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January 24th, 2014

Powder Watch: N133, LT-32, and Norma Powders Available Now

Vihtavuori N133 powder valleyHere’s good news for short-range benchrest shooters. The two most popular powders for the 6PPC, Vihtavuori N133 and Accurate LT-32, are now in-stock at Powder Valley Inc. (PVI). In fact, Powder Valley even has the hard-to-find 8-lb jugs of N133. If you need LT-32 or VV N133, visit PowderValleyinc.com.

– PVI has 1-lb containers of LT-32 for $24.90
— PVI has 1-lb containers of N133 for $30.35
— PVI has 8-lb jugs of N133 for $196.50.

Consider Norma Powders for Large Cartridges
Can’t get H4350 or H4831sc? If you need slower-burning powders for your .260 Rem, .284 Win, 7mm WSM, or magnum caliber, consider Norma powders. While the popular Alliant and Hodgdon medium-to-slow burn-rate powders are still very hard to find, you can get similar Norma powders from many vendors right now, no waiting.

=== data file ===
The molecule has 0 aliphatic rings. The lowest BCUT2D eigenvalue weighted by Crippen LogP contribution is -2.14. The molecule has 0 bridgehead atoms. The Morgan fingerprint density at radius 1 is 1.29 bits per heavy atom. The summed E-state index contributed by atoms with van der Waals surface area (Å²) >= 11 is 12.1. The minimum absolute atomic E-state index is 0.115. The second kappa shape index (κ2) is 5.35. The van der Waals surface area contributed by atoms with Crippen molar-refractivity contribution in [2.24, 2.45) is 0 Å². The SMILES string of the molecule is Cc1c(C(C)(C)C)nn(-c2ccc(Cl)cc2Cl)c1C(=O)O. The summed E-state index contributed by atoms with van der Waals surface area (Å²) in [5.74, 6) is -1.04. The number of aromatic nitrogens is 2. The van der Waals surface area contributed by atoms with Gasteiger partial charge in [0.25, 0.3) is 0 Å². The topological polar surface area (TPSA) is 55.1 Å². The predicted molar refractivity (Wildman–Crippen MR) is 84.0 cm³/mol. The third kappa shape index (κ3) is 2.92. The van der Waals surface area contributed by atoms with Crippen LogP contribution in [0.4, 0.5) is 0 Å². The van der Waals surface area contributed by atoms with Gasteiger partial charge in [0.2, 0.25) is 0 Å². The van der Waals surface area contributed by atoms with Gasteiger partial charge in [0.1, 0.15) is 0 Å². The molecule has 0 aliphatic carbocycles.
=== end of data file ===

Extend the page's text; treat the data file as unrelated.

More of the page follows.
Norma 217 powder valleyPowder Valley has Norma 204, 217, MRP, and URP in stock. MidwayUSA.com has 204, 217, MRP, and URP in stock. MidsouthShootersSupply.com has Norma 204 in stock. The Lapua Burn Rate Chart (shown below) places URP in the burn range of H4350 and Vihtavuori N150, and Norma says “burning rate for URP is close to our 204 but on the quick side.” Norma 204 is slower than H4350 but a little faster than H4831sc. MRP is close to the original H4831. Download Chart as PDF.

Norma 217 does not show on the Lapua chart, but it is a good powder for the heavy magnums. Norma says that “Norma 217 is slightly slower than the discontinued MRP2. It was developed for the 30-378 Weatherby from start. Matches the .338 Norma Mag and .338 Lapua Mag perfect with heavy bullets. It is also a good candidate for [overbore cartridges] such as 7mm Rem Mag[.]”.